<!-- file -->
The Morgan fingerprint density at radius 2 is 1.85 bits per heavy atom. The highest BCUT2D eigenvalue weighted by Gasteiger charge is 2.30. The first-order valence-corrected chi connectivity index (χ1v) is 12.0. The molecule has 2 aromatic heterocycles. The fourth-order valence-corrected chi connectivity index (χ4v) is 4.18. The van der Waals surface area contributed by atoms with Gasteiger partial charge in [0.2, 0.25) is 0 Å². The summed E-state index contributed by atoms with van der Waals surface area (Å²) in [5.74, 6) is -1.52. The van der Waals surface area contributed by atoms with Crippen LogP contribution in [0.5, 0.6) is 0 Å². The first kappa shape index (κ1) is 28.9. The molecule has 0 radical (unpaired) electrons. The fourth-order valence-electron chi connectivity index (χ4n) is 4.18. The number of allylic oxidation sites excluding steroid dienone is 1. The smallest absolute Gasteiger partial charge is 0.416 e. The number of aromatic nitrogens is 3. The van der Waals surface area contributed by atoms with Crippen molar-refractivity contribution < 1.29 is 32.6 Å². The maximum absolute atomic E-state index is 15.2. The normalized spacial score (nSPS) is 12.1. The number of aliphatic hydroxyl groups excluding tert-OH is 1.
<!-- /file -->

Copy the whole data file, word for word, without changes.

The Morgan fingerprint density at radius 2 is 1.85 bits per heavy atom. The highest BCUT2D eigenvalue weighted by Gasteiger charge is 2.30. The first-order valence-corrected chi connectivity index (χ1v) is 12.0. The molecule has 2 aromatic heterocycles. The fourth-order valence-corrected chi connectivity index (χ4v) is 4.18. The van der Waals surface area contributed by atoms with Gasteiger partial charge in [0.2, 0.25) is 0 Å². The summed E-state index contributed by atoms with van der Waals surface area (Å²) in [5.74, 6) is -1.52. The van der Waals surface area contributed by atoms with Crippen LogP contribution in [0.5, 0.6) is 0 Å². The first kappa shape index (κ1) is 28.9. The molecule has 0 radical (unpaired) electrons. The fourth-order valence-electron chi connectivity index (χ4n) is 4.18. The number of allylic oxidation sites excluding steroid dienone is 1. The smallest absolute Gasteiger partial charge is 0.416 e. The number of aromatic nitrogens is 3. The van der Waals surface area contributed by atoms with Crippen molar-refractivity contribution < 1.29 is 32.6 Å². The maximum absolute atomic E-state index is 15.2. The normalized spacial score (nSPS) is 12.1. The number of aliphatic hydroxyl groups excluding tert-OH is 1.